Kalamazoo X conference

On the heels of the announcement by Michael Eaton, I thought I should post about how excited I am about the upcoming Kalamazoo X Conference

The Kalamazoo X conference, while being put on by the technical community, is a very different sort of conference. You’re not going to hear “technical” talks. All of talks pertain to technical folk but it’s a step back from the nuts and bolts that we usually deal with day in and day out and focusing on the topics that are really important.


Jeff Blankenburg will be giving Six Tips for Improving User Experience. Jeff is one of those amazing people that cross easily between the designer and developer world and can talk to either group with complete credibility. Again, he’s bringing great experience to the table as his roots in development are in the digital marketing arena.


Leon Gersing will lead a discussion about Change. Leon is a great software craftsman who has worked in all types of development shops from large consulting shops and independent software vendors to the small and nimble consulting shops working in technology ranging from his much loved Sharepoint to Ruby on Rails. His deep passion and experience combine to make him a dynamic and engaging speaker.

We have the great fortune to hear from Jim Holmes twice speaking on 3 Tips to Improve Your Development Process and Leadership 101. The first talk is a great talk that is important to anyone doing development regardless of their current process, tooling or any other variables.

Jim’s second talk on Leadership 101 couldn’t be given by a more perfect guy. Jim is a born leader in the truest sense of the word. Management, as a role on a team, can be given to someone regardless of their qualifications. Leadership is proven and earned over time. Jim’s led the CodeMash conference, which he downplays but he is the head cat herder. He doesn’t play a “management” role but rather leads through great thought leadership, influence and enablement of the people around him. But he knows when the buck has come to his desk and he has the ability to make those hard decisions that are required of a true leader.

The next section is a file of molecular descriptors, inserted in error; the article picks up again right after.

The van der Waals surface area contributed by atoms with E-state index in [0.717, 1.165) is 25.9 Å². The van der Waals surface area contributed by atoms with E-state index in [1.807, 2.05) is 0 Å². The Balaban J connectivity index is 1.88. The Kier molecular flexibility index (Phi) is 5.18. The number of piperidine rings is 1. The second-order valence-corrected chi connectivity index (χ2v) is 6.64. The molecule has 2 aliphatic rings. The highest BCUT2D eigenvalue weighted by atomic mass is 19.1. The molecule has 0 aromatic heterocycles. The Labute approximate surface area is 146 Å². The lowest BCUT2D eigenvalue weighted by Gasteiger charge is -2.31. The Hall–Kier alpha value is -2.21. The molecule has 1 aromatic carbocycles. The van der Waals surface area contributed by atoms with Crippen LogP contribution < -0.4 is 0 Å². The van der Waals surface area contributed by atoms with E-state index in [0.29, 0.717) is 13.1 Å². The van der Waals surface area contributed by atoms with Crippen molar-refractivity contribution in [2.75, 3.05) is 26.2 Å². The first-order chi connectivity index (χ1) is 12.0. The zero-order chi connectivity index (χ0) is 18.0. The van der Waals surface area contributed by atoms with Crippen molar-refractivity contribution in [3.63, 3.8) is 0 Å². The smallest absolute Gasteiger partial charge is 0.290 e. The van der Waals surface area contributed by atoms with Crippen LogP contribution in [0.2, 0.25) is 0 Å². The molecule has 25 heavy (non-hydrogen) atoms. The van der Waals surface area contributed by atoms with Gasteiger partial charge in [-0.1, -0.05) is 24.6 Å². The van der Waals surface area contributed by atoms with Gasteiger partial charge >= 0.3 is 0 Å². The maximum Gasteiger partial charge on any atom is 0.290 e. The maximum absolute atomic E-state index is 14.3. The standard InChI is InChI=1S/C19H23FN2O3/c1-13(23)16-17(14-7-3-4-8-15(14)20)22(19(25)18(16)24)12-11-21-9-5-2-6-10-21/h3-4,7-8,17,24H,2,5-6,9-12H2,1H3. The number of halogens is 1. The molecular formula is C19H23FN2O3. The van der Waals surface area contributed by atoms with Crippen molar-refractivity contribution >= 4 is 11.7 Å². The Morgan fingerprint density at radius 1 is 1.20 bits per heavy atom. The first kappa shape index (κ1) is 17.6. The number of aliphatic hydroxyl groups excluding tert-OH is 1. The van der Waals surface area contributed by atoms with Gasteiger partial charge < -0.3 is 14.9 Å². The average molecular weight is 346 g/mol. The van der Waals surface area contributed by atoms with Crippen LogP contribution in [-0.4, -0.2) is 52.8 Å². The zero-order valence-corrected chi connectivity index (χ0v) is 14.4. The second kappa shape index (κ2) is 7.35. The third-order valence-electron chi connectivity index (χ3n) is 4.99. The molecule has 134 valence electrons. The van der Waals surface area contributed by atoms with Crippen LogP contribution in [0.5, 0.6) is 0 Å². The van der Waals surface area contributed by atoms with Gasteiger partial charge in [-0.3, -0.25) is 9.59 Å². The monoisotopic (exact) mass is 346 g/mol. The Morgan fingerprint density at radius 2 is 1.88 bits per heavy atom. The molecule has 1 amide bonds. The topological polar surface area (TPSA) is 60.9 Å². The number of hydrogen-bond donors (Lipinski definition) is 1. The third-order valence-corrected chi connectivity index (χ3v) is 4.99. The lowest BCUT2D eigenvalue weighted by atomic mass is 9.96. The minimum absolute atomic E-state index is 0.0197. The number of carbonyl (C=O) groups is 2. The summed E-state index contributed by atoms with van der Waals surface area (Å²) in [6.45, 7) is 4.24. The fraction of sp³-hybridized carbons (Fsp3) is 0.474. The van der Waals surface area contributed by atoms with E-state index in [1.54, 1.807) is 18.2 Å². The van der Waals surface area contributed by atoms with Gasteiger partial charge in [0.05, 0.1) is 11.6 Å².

I’ve heard Jim speak on similar topics in the past and I can attest that he’s bringing real world hard fought battle proven experience to the table. You can get some of his thoughts on the topic reading his blog post about Leadership 101.


Brian Prince will be reprising his Soft Skills talk. This is a great talk that speaks to the non-technical side of our jobs that we all need to work on. I’ve seen, and actually delivered once when Brian came down with the plague the night before the Grand Rapids Day of .NET, this talk before. It strikes to the heart of how you, as a technical person, need to work on and grow your soft skills. It’s not fuzzy feel good bits, it’s things that will actually help you in your career.

Josh Holmes on Mount Crested Butte - photo by James WardAnd I’ll be speaking on the Lost Art of Simplicity. I’ve decided to go to war with complexity. Simplicity is a lost art in the application development space.

The Wikipedia definition of Simplicity is “Simplicity is the property, condition, or quality of being simple or un-combined. It often denotes beauty, purity or clarity. Simple things are usually easier to explain and understand than complicated ones. Simplicity can mean freedom from hardship, effort or confusion.”

This is a beautiful statement that we often lose sight of when we are building our applications. Instead we are on a never ending quest to fill out a checklist of features or to build something clever forgetting about the actual needs of our users to get a specific task done. This session takes complexity to task and challenges you to bring simplicity to the center of your development with some straightforward ideas and guidance.

I’ve not even touched on the sessions by Tim Wingfield, Chris Woodruff, Michael Wood, Phil Japikse, Sarah Dutkiewicz, James Bender, Dave Giard, Andy van Solkema or Clovis Bordeaux! I know most of these speakers and have seen them speak on a variety of topics. I guarantee that they are great speakers and that you’ll learn something from each and every one of them…

Best of all, you don’t have to choose between the all of these great sessions. I was terrified that I’d be in a time slot opposite of Jim Holmes and A: miss his talk and B: have to compete with him for audience.

As per the announcement by Michael Eaton, the conference format has been radically altered to be a single track conference with 20-30 minute sessions rather than the typical 4 track conference with 70 minute sessions. This will let me catch all of the sessions and it gives a new energy to all of the sessions as the speakers have to stay very tight to their topic and come with high energy to hit the time limit. I’ll be working with Mike to make sure that we have the hook ready  to go for people that go over. That might include me…

As you can tell, the Kalamazoo X Conference will be a very different conference than you’re used to. Now, it does cost $20.00 for professionals and $10.00 for students. That’s a VERY reasonable price for the quality of the speakers, topics and format that the organizing committee has been able to assemble.

Hopefully I’ll see you in Kalamazoo on Sat. April 25th.

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